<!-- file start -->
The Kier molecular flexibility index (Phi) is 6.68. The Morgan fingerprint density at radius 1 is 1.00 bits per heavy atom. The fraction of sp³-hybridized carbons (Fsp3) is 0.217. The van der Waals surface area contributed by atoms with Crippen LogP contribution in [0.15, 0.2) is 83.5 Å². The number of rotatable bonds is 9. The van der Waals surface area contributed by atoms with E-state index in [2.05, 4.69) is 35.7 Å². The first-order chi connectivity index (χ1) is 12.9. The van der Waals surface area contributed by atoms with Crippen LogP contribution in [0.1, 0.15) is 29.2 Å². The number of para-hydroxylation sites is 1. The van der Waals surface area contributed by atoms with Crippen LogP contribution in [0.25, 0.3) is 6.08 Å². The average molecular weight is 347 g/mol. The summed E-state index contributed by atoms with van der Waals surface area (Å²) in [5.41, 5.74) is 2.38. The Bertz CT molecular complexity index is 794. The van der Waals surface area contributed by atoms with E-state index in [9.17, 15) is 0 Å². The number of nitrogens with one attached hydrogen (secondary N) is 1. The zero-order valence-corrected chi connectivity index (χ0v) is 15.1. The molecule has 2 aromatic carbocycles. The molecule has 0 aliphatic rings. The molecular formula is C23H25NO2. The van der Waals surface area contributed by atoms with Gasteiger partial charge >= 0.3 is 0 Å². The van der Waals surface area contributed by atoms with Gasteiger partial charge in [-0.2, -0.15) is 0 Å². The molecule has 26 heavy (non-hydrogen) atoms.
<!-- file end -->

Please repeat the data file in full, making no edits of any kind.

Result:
The Kier molecular flexibility index (Phi) is 6.68. The Morgan fingerprint density at radius 1 is 1.00 bits per heavy atom. The fraction of sp³-hybridized carbons (Fsp3) is 0.217. The van der Waals surface area contributed by atoms with Crippen LogP contribution in [0.15, 0.2) is 83.5 Å². The number of rotatable bonds is 9. The van der Waals surface area contributed by atoms with E-state index in [2.05, 4.69) is 35.7 Å². The first-order chi connectivity index (χ1) is 12.9. The van der Waals surface area contributed by atoms with Crippen LogP contribution in [0.1, 0.15) is 29.2 Å². The number of para-hydroxylation sites is 1. The van der Waals surface area contributed by atoms with Crippen LogP contribution in [0.25, 0.3) is 6.08 Å². The average molecular weight is 347 g/mol. The summed E-state index contributed by atoms with van der Waals surface area (Å²) in [5.41, 5.74) is 2.38. The Bertz CT molecular complexity index is 794. The van der Waals surface area contributed by atoms with E-state index in [9.17, 15) is 0 Å². The number of nitrogens with one attached hydrogen (secondary N) is 1. The zero-order valence-corrected chi connectivity index (χ0v) is 15.1. The molecule has 2 aromatic carbocycles. The molecule has 0 aliphatic rings. The molecular formula is C23H25NO2. The van der Waals surface area contributed by atoms with Gasteiger partial charge >= 0.3 is 0 Å². The van der Waals surface area contributed by atoms with Gasteiger partial charge in [-0.2, -0.15) is 0 Å². The molecule has 26 heavy (non-hydrogen) atoms.